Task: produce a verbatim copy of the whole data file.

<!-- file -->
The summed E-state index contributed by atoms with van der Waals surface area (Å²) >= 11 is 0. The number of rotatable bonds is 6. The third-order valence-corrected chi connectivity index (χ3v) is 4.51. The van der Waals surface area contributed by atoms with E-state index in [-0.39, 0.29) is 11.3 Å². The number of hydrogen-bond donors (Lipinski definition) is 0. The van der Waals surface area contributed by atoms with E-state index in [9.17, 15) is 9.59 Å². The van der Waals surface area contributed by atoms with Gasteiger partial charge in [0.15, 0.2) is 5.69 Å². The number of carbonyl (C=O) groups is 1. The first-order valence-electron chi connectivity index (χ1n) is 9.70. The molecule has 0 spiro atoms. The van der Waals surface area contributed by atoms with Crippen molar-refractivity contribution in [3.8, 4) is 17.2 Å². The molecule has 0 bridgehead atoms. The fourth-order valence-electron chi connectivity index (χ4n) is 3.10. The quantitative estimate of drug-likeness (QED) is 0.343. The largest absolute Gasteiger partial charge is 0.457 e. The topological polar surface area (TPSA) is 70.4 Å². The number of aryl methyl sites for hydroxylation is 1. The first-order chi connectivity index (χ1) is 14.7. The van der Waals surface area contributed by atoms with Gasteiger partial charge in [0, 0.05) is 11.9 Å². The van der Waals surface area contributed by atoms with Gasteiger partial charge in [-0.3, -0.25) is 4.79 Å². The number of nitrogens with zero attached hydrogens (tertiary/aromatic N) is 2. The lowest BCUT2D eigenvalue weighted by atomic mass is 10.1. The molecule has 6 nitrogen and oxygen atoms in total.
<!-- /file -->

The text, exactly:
The summed E-state index contributed by atoms with van der Waals surface area (Å²) >= 11 is 0. The number of rotatable bonds is 6. The third-order valence-corrected chi connectivity index (χ3v) is 4.51. The van der Waals surface area contributed by atoms with E-state index in [-0.39, 0.29) is 11.3 Å². The number of hydrogen-bond donors (Lipinski definition) is 0. The van der Waals surface area contributed by atoms with E-state index in [9.17, 15) is 9.59 Å². The van der Waals surface area contributed by atoms with Gasteiger partial charge in [0.15, 0.2) is 5.69 Å². The number of carbonyl (C=O) groups is 1. The first-order valence-electron chi connectivity index (χ1n) is 9.70. The molecule has 0 spiro atoms. The van der Waals surface area contributed by atoms with Crippen molar-refractivity contribution in [3.8, 4) is 17.2 Å². The molecule has 0 bridgehead atoms. The fourth-order valence-electron chi connectivity index (χ4n) is 3.10. The quantitative estimate of drug-likeness (QED) is 0.343. The largest absolute Gasteiger partial charge is 0.457 e. The topological polar surface area (TPSA) is 70.4 Å². The number of aryl methyl sites for hydroxylation is 1. The first-order chi connectivity index (χ1) is 14.7. The van der Waals surface area contributed by atoms with Gasteiger partial charge in [0, 0.05) is 11.9 Å². The van der Waals surface area contributed by atoms with Gasteiger partial charge in [-0.3, -0.25) is 4.79 Å². The number of nitrogens with zero attached hydrogens (tertiary/aromatic N) is 2. The lowest BCUT2D eigenvalue weighted by atomic mass is 10.1. The molecule has 6 nitrogen and oxygen atoms in total.